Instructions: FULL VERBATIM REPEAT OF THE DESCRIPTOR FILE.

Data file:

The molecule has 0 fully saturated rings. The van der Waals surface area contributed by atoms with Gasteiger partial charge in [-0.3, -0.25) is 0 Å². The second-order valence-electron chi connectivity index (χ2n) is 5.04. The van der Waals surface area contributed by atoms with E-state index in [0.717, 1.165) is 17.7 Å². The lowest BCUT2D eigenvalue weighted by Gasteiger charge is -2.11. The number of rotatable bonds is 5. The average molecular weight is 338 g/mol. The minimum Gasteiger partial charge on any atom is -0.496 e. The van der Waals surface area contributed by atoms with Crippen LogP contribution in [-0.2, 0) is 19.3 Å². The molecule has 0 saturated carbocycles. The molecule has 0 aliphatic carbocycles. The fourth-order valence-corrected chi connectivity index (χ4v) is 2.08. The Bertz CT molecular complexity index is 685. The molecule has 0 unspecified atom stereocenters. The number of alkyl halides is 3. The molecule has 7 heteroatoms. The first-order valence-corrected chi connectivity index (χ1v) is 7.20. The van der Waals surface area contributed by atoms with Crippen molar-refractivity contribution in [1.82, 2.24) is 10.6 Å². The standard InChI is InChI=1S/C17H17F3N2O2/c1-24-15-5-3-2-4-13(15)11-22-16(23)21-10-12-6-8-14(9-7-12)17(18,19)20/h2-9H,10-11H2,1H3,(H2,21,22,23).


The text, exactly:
The molecule has 0 fully saturated rings. The van der Waals surface area contributed by atoms with Gasteiger partial charge in [-0.3, -0.25) is 0 Å². The second-order valence-electron chi connectivity index (χ2n) is 5.04. The van der Waals surface area contributed by atoms with E-state index in [0.717, 1.165) is 17.7 Å². The lowest BCUT2D eigenvalue weighted by Gasteiger charge is -2.11. The number of rotatable bonds is 5. The average molecular weight is 338 g/mol. The minimum Gasteiger partial charge on any atom is -0.496 e. The van der Waals surface area contributed by atoms with Crippen LogP contribution in [-0.2, 0) is 19.3 Å². The molecule has 0 saturated carbocycles. The molecule has 0 aliphatic carbocycles. The fourth-order valence-corrected chi connectivity index (χ4v) is 2.08. The Bertz CT molecular complexity index is 685. The molecule has 0 unspecified atom stereocenters. The number of alkyl halides is 3. The molecule has 7 heteroatoms. The first-order valence-corrected chi connectivity index (χ1v) is 7.20. The van der Waals surface area contributed by atoms with Crippen molar-refractivity contribution in [1.82, 2.24) is 10.6 Å². The standard InChI is InChI=1S/C17H17F3N2O2/c1-24-15-5-3-2-4-13(15)11-22-16(23)21-10-12-6-8-14(9-7-12)17(18,19)20/h2-9H,10-11H2,1H3,(H2,21,22,23).